South Dakota politicans, experts discuss 25th Amendment

How plausible is the use of the 25th Amendment?
House Speaker Nancy Pelosi called on Vice President Mike Pence to remove President Donald Trump...
House Speaker Nancy Pelosi called on Vice President Mike Pence to remove President Donald Trump under the 25th Amendment but the unanimous consent request was blocked by Republican lawmakers.(WCJB)
Published: Jan. 12, 2021 at 7:17 AM CST
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PIERRE, S.D. (Dakota News Now) - Discussions are afoot on Capitol Hill about attempting to remove President Trump before his term is supposed to officially end on January 20th.

South Dakota Congressman Dusty Johnson (R-South Dakota) opposes any such ideas, namely the use of the 25h Amendment.

“It has never been used in our nations history to seize power from a President against his will,” said Johnson. “That seems like an extraordinary approach and one that I think would create serious discomfort with tens of millions of Americans.”

No member of South Dakota’s Congressional delegation has suggested that President Trump should be removed from office prior to January 20th, either by way of impeachment or the 25th.

That is what several in congressional leadership are calling for, but what are the steps involved in invoking the 25th Amendment?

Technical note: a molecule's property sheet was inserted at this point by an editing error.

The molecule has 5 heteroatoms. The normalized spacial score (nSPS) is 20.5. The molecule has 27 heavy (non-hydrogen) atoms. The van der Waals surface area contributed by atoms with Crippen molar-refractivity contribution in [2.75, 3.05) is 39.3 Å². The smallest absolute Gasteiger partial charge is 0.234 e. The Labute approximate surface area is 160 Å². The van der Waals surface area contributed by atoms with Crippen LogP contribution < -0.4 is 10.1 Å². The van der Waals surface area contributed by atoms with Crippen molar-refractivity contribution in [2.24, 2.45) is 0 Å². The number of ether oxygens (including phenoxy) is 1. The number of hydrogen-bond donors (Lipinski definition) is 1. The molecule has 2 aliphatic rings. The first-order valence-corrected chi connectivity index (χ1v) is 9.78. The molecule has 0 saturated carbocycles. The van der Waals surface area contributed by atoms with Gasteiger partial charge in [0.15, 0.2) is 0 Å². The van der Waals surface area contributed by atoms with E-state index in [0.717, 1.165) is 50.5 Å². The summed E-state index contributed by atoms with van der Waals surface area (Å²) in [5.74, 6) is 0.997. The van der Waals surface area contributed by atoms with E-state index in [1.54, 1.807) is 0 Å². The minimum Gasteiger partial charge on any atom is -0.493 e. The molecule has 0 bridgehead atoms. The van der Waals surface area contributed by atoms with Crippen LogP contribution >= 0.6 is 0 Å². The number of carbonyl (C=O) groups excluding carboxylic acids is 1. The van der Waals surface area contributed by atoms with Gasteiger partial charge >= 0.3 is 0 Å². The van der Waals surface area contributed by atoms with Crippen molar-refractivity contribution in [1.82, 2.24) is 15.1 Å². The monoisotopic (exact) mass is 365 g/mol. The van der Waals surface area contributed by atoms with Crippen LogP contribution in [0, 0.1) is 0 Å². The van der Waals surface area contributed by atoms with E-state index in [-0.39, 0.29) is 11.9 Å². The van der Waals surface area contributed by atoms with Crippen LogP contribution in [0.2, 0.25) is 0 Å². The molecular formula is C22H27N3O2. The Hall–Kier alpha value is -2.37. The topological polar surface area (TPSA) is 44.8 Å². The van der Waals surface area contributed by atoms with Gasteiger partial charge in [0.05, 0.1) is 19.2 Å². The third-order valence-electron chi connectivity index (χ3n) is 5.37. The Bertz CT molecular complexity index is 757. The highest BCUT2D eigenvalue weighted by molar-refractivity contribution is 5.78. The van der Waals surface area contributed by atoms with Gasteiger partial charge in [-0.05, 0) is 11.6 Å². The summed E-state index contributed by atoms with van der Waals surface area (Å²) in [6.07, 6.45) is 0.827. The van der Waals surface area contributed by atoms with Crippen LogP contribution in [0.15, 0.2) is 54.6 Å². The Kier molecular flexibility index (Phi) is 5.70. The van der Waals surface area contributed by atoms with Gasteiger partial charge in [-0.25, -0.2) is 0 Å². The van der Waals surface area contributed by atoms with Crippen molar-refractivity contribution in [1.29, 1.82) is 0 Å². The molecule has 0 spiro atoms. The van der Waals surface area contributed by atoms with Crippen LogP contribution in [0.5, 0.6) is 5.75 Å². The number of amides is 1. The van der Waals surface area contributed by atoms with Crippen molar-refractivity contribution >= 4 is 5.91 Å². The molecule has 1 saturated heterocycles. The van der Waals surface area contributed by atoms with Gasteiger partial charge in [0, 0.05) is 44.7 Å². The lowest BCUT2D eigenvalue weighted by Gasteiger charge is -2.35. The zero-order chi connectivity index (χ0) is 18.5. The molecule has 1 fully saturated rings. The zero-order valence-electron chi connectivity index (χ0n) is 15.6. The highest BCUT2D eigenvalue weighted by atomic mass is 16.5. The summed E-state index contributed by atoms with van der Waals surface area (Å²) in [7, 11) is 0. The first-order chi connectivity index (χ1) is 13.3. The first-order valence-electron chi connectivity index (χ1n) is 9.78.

“In terms of what is the quickest way, invoking the 25th is going to be much quicker (than impeachment),” says USD Assistant Professor of Political Science Dr. Julia Hellwege. “Particularly if you have the Vice President and the cabinet. The Vice President and half of Congress could be possible.”

On a letter signed by hundreds of political scientists across the country, Dr. Hellwege was one of two South Dakota professors to call for the removal of President Trump from office, along with SDSU Professor Dr. David Wiltse.

The 25th Amendment option is still a long shot. If half the cabinet, or Congress, agreed with the Vice President that the President should be removed, the President would still be able to send a letter to Congressional Leadership saying that he was fit to lead. The Vice President and Congress could reject that, then both chambers of Congress would need 2/3rds of a majority of a vote in both Houses of Congress to remove the President.

“(Either of) These require strategic decision making on the part of both decision makers in the collective,” says Hellwege. “What is the best decision for cabinet members, including the Vice President, for them as a collective group, (or) as individuals moving forward with their own political careers? Several close allies to Trump have been resigning, so are they choosing to resign rather than implicate the President?”

Despite several resignations, no members of the Trump cabinet have publicly called for the removal of the President.

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